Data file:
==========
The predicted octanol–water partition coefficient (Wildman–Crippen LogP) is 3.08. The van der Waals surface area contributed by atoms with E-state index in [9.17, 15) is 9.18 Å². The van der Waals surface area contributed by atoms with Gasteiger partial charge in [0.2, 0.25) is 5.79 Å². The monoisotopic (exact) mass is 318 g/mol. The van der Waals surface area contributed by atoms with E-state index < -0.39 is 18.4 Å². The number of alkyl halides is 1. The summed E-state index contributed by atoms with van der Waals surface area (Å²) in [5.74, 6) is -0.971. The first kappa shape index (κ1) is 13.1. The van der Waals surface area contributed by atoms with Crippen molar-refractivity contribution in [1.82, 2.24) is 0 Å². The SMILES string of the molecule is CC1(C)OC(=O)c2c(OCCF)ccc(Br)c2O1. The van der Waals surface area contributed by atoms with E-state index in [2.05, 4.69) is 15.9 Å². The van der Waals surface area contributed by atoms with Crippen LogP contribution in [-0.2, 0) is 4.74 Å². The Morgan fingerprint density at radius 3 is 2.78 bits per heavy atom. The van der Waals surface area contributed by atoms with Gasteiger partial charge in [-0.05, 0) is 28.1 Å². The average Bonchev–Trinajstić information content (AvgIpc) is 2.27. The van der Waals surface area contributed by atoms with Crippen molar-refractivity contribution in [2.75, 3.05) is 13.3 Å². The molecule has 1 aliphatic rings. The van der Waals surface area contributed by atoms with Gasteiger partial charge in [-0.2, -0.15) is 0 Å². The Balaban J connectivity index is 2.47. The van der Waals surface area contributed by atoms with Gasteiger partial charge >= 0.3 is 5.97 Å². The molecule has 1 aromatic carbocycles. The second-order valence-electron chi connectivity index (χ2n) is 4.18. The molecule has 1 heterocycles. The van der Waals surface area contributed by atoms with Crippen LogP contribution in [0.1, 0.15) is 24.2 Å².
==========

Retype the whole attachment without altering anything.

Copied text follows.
The predicted octanol–water partition coefficient (Wildman–Crippen LogP) is 3.08. The van der Waals surface area contributed by atoms with E-state index in [9.17, 15) is 9.18 Å². The van der Waals surface area contributed by atoms with Gasteiger partial charge in [0.2, 0.25) is 5.79 Å². The monoisotopic (exact) mass is 318 g/mol. The van der Waals surface area contributed by atoms with E-state index < -0.39 is 18.4 Å². The number of alkyl halides is 1. The summed E-state index contributed by atoms with van der Waals surface area (Å²) in [5.74, 6) is -0.971. The first kappa shape index (κ1) is 13.1. The van der Waals surface area contributed by atoms with Crippen molar-refractivity contribution in [1.82, 2.24) is 0 Å². The SMILES string of the molecule is CC1(C)OC(=O)c2c(OCCF)ccc(Br)c2O1. The van der Waals surface area contributed by atoms with E-state index in [2.05, 4.69) is 15.9 Å². The van der Waals surface area contributed by atoms with Crippen LogP contribution in [-0.2, 0) is 4.74 Å². The Morgan fingerprint density at radius 3 is 2.78 bits per heavy atom. The van der Waals surface area contributed by atoms with Gasteiger partial charge in [-0.05, 0) is 28.1 Å². The average Bonchev–Trinajstić information content (AvgIpc) is 2.27. The van der Waals surface area contributed by atoms with Crippen molar-refractivity contribution in [2.75, 3.05) is 13.3 Å². The molecule has 1 aliphatic rings. The van der Waals surface area contributed by atoms with Gasteiger partial charge in [-0.2, -0.15) is 0 Å². The Balaban J connectivity index is 2.47. The van der Waals surface area contributed by atoms with Gasteiger partial charge >= 0.3 is 5.97 Å². The molecule has 1 aromatic carbocycles. The second-order valence-electron chi connectivity index (χ2n) is 4.18. The molecule has 1 heterocycles. The van der Waals surface area contributed by atoms with Crippen LogP contribution in [0.1, 0.15) is 24.2 Å².